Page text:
The Benefits of Confession
What’s your darkest secret? What skeletons are in your closet that you desperately hope no one discovers? I would guess that most of them are sexual in nature. Healing confession of sexual brokenness is a gift we don’t often receive in the Church. I remember Jordan, a client who struggled with sexual addiction and exhibitionism. One day we were discussing how great it would be if he could find a mature couple in his church to mentor him. He’d confess, “I’m struggling with exhibitionism,” and they’d reply, “Dear brother, we’re so sorry. That’s a tough sin to wrestle with. Tell us more about your struggle, and we’ll come alongside you and love you toward greater sexual wholeness.”
We both burst out laughing: “Yeah, right! Do these kind of people even exist?” Believe it or not, they do. Jordan was able to find compassionate, godly people to love and accept him. But I won’t lie to you. They’re not always easy to find. What a surprising gift confession becomes for healing guilt and dealing with a multitude of sins.
“People who cover over their sins will not prosper. But if they confess and forsake them, they will receive mercy” (Proverbs 28:13 NLT).
Confession brings secrets to the light, draining their power. Satan operates in secrecy and darkness. The secrets we hide fester and gain greater destructive power. But when we bring them to the light, God gives us his perspective on them. The person who confesses lusting after another person often finds the attraction greatly diminished the next time that person crosses his or her path. As we confess our secrets, Satan is robbed of his condemning, enslaving power—giving us hope and perspective to make necessary changes.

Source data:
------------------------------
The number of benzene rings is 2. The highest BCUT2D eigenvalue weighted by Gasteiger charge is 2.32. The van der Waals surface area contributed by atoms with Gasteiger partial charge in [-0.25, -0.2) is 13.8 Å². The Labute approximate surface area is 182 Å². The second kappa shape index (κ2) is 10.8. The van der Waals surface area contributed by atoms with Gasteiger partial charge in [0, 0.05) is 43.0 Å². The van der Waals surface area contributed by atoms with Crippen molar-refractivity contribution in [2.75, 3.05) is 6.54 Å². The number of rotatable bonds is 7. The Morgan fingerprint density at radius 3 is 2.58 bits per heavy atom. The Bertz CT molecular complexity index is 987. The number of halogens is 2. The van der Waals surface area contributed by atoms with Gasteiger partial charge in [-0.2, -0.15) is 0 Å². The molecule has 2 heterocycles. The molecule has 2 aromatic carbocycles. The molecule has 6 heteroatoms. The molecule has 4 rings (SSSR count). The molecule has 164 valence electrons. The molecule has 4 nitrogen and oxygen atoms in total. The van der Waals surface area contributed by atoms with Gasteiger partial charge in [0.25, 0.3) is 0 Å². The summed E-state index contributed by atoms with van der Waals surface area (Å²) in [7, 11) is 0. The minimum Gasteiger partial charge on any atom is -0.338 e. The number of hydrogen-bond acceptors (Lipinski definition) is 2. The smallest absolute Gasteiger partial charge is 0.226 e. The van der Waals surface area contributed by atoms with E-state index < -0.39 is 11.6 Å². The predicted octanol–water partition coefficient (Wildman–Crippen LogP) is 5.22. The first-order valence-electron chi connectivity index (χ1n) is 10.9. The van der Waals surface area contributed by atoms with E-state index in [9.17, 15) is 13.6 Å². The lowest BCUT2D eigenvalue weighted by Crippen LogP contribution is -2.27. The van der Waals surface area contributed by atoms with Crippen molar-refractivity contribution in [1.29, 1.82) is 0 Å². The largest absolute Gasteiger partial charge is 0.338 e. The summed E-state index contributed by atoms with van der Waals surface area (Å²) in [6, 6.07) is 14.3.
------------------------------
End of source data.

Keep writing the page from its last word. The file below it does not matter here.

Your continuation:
“Confess your sins to each other, and pray for each other, so God can heal you. When a believing person prays, great things happen.” James 5:16 (NCV)
Confession also allows God and a caring person or community to see our ugliness and still love us. Humble confession and ownership of mistakes is a discipline every community of Christians should practice. It stops us from feeling that we’re imposters. In the healing power of confession we can let go of guilt and shame as we separate what we have done from who we are. We can move from imposters to redeemable sinners when someone knows our ugly secrets and still loves us.
About the Author
Dr. Doug is a psychologist, pastor, LMFT and sex therapist who has listened to over 55,000 hours of stories.
Doug enjoys using this practical wisdom in writing (best seller: A Celebration of Sex), teaching, and mentoring.
Get Connected with Dr. Doug by visiting his website, dougrosenau.com